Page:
The Office replied to this letter on 25th November, 1974 and advised that a claim had been lodged by the widow of the deceased on behalf of herself and a child and that settlement of the full amount payable under the claim had been made. Attention was drawn to Clause 4(2) which is in the following terms:—

“No application shall be valid or claim thereunder enforceable unless filed within six months after the day upon which the injury occurred or the right to compensation accrued. But this provision may be waived by the Office if it is satisfied that failure to make application was due to mistake, absence from Queensland, or other reasonable cause.”

The letter went on to point out that as the time referred to in that clause had now lapsed consideration to any claim could only be given on an ex gratia basis. It was also advised that a common law claim had been received on behalf of the estate and of the widow.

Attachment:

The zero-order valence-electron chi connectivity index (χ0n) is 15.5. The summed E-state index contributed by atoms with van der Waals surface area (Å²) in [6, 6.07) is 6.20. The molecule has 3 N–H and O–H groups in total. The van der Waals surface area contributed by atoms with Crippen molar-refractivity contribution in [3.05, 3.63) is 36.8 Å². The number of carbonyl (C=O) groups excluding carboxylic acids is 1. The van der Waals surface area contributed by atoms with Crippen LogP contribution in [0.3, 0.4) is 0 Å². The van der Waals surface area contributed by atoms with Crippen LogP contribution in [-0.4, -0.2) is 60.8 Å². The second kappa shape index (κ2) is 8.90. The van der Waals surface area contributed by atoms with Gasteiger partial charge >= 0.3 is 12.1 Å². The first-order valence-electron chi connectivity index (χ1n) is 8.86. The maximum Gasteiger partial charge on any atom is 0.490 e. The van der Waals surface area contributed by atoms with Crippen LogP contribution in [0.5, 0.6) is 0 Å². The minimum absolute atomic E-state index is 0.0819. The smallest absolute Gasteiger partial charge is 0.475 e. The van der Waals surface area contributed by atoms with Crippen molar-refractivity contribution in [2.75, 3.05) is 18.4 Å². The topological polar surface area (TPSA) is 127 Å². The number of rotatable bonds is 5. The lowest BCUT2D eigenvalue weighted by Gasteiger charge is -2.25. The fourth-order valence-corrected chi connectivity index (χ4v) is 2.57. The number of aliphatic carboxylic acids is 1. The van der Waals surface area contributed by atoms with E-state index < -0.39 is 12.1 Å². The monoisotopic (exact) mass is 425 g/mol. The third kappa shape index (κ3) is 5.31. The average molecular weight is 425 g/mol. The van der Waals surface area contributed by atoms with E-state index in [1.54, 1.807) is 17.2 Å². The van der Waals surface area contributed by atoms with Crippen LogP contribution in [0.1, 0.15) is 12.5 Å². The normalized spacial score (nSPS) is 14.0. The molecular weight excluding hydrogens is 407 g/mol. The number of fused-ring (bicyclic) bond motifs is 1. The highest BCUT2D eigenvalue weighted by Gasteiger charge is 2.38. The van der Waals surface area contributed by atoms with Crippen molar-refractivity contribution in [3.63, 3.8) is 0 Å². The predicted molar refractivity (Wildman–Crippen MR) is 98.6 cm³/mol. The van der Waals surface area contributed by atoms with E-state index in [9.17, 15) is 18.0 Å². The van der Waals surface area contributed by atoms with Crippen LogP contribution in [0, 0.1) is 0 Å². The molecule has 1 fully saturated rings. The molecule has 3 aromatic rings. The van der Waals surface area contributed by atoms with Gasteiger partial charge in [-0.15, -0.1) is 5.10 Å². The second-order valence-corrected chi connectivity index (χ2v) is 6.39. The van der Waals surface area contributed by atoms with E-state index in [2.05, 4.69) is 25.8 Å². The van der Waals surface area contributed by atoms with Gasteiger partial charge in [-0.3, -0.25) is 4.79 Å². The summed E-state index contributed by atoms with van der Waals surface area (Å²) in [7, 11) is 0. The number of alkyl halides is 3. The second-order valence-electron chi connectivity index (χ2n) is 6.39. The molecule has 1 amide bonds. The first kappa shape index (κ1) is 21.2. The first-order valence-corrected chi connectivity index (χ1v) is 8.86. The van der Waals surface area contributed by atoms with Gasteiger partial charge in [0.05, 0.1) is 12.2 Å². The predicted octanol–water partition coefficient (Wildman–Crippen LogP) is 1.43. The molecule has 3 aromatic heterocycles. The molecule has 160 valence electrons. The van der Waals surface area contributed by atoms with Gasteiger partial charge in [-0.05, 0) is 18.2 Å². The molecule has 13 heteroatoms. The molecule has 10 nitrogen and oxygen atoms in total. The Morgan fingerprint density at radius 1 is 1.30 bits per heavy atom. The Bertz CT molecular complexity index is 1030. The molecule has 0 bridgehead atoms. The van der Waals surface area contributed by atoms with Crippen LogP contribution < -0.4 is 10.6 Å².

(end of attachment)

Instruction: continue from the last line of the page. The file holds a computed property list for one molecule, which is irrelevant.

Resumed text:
Nothing further appears to have occurred until 20th October, 1975 when the principal solicitors wrote to the Office requesting that the time limitation be waived on the statutory ground of the claimant's absence from Queensland and other reasonable cause, namely her infancy and the circumstances set out in the letter, which were the circumstances to which I have already referred of the prosecutrix living with the deceased, his desertion of her while pregnant, her efforts to obtain maintenance and that she did not learn of his death during the six months after it had occurred. It was asserted that the infant claimant was the natural child of the deceased.

A reply to this letter dated 31st October, 1975 and signed by the Supervisor, Workers' Compensation Claims Department was addressed to the Brisbane agents of the solicitors. Omitting formal parts, that letter was in the following terms:—